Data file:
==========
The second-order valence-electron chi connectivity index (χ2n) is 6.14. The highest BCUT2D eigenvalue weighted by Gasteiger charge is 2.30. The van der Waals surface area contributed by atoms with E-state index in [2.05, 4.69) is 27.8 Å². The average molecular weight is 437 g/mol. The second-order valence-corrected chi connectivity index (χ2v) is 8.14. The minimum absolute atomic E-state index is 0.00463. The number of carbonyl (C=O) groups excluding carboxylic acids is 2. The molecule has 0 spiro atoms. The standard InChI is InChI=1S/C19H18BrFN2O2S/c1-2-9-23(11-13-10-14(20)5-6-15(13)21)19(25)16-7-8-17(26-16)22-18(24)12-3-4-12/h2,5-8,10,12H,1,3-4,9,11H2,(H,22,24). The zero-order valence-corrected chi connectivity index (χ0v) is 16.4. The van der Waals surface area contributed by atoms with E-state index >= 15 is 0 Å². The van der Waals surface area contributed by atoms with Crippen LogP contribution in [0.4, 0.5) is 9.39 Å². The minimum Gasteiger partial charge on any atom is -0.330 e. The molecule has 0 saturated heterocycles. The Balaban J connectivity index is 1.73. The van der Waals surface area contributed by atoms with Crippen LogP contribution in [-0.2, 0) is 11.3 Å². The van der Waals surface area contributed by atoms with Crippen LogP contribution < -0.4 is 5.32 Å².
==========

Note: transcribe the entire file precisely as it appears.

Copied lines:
The second-order valence-electron chi connectivity index (χ2n) is 6.14. The highest BCUT2D eigenvalue weighted by Gasteiger charge is 2.30. The van der Waals surface area contributed by atoms with E-state index in [2.05, 4.69) is 27.8 Å². The average molecular weight is 437 g/mol. The second-order valence-corrected chi connectivity index (χ2v) is 8.14. The minimum absolute atomic E-state index is 0.00463. The number of carbonyl (C=O) groups excluding carboxylic acids is 2. The molecule has 0 spiro atoms. The standard InChI is InChI=1S/C19H18BrFN2O2S/c1-2-9-23(11-13-10-14(20)5-6-15(13)21)19(25)16-7-8-17(26-16)22-18(24)12-3-4-12/h2,5-8,10,12H,1,3-4,9,11H2,(H,22,24). The zero-order valence-corrected chi connectivity index (χ0v) is 16.4. The van der Waals surface area contributed by atoms with E-state index >= 15 is 0 Å². The van der Waals surface area contributed by atoms with Crippen LogP contribution in [0.4, 0.5) is 9.39 Å². The minimum Gasteiger partial charge on any atom is -0.330 e. The molecule has 0 saturated heterocycles. The Balaban J connectivity index is 1.73. The van der Waals surface area contributed by atoms with Crippen LogP contribution in [-0.2, 0) is 11.3 Å². The van der Waals surface area contributed by atoms with Crippen LogP contribution < -0.4 is 5.32 Å².